A practical set of national standards for control of air, water and soil pollution should be adopted
By Businge Otto
A modern industrial society inevitably must release by-products and waste materials into its surrounding environment in quantities ranging from small to substantial. From an absolute or purist viewpoint, any release of material foreign to the local environment, within that environment, could be defined as pollution. People sometimes become very alarmed about pollution and frequently campaigns may be launched by purists who, without any basis in fact, refuse to be satisfied with any amount of release of waste products from an industrial operation.
As Uganda modernises and shifts from a low-income to a middle-income country, we must accept the fact that there will be some pollution from an absolute point of view associated with modern industrial activity and even modern everyday living.
What is needed is a practical and realistic pollution control strategy that creates reasonable strategies to prevent damage to health or property, while at the same time, not unreasonably burdening industry with red tape, restrictions and extra cost.
In my own perspective, the public has a role to play in this. There should be a sense of concern and awareness about what and how pollution can be harmful to health and measures to limit or clean up any unavoidable pollution. That person practising agriculture should have the knowledge and skill of how to use those materials which can result into soil pollution. The public media too have a role to play in the provision of information basing on facts; there shouldn’t be any guilt in reporting the emotional statements of the alarmists. It should also be a role of the health workers at any given time to educate the masses about pollution
The main functions of the government as regards to pollution with respect to industrial operations could be in form of setting acceptable levels of pollution within the environment or requirements to clean up unavoidable pollution, but with clear prescription of the regulations to the different industrial sectors. When that is accomplished, there should be a system and standard procedures of monitoring and evaluating these activities such that the targeted levels are not exceeded.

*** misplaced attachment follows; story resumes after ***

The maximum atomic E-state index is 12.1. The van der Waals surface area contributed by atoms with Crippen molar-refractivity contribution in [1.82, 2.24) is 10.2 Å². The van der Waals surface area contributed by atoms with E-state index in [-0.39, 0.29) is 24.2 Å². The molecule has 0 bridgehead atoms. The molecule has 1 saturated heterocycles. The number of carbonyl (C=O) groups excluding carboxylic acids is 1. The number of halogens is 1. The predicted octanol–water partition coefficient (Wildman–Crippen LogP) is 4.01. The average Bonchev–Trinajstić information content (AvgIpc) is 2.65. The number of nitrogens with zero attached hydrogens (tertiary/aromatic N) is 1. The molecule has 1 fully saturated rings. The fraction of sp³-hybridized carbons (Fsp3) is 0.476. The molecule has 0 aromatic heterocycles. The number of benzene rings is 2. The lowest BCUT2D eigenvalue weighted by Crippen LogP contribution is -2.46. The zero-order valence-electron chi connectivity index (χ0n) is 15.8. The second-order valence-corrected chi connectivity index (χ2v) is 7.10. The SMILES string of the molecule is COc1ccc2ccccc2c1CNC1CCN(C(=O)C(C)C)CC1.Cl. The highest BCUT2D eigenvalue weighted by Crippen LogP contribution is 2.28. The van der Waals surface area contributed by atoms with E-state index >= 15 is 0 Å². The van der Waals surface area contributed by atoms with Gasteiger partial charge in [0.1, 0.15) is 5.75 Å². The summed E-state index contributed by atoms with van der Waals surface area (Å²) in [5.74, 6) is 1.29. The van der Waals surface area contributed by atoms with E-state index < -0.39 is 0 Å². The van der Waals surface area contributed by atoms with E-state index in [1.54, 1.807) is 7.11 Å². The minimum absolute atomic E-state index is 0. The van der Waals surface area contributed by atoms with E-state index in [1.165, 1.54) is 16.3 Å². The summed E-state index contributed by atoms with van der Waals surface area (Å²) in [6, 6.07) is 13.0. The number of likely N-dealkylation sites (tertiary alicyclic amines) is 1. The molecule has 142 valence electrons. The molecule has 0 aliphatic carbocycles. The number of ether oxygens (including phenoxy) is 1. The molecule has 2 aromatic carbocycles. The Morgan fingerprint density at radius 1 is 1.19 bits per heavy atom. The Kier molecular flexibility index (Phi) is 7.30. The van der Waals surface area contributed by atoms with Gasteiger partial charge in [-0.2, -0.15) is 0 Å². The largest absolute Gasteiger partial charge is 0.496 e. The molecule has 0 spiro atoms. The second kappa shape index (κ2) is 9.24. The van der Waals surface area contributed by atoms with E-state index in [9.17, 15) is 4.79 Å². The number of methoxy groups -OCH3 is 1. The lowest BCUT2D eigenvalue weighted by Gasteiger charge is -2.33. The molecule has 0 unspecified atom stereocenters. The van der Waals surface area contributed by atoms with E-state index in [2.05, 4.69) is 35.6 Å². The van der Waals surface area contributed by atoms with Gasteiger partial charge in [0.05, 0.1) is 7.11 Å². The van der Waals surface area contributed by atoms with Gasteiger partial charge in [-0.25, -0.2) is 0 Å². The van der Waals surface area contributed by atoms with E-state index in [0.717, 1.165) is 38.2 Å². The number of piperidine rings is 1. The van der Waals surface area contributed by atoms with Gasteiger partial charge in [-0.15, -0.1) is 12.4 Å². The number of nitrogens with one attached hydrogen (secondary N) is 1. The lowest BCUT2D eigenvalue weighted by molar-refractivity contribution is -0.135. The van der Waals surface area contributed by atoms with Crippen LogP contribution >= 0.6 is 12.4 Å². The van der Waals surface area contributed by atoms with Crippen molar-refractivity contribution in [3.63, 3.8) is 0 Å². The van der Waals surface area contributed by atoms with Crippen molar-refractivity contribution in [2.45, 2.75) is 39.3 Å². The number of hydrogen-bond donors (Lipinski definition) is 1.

Pollution is properly a matter of concern to government at all levels since this is where the public interest is taken care of and it is only through government that a co-ordinated sensible control system can be achieved. In a personal view, the role of government should pay attention to particular areas where there’s leadership and improvement.
A practical set of national standards for control of air, water and soil pollution should be adopted, in line with international/regional standards. Efforts should be made to deal with known and existing sources of pollution, especially when they involve immediate risks to public health. It’s also important to note that the environmental standards at times differ with the type of activity they control
Attempts to regulate the polluters’ level of discharge into the environment (emission standards) should also consider the maintenance of the naturalness of the land
Regulations must be established and administered consistently in order to be seen as legitimate and fair. It is inconsistent to require a new industry to comply with certain anti-pollution measures when other older established installations are exempt or ignored by virtue of predating the current regulation.
Monitoring and inspection of industrial installations must be scientifically sound, impartial, and must take into account all possible sources of pollutants in the area. Inspection and monitoring must be done by competent people with a sound knowledge of the measurements and analyses they are taking.
The industrial community must accept pollution control as a mandatory part of doing business and co-operate and assist government in setting acceptable standards and operating in such a way as to be within these standards. Technological study and development should be pursued vigorously by industry to find ways to dispose of industrial wastes than literally putting them in the nearest part of the sky, water or land.
As we move towards middle-income status, Uganda needs to consider a strong, but practical pollution control strategy built on cooperation with industry to ensure the sustainability of our country’s economy. This is the only way to ensure that any economic gains do not harm the environment that is necessary for these economic gains to be sustained and grow.
Writer is a student of Bachelors of Environmental health science at Makerere University, School of Public health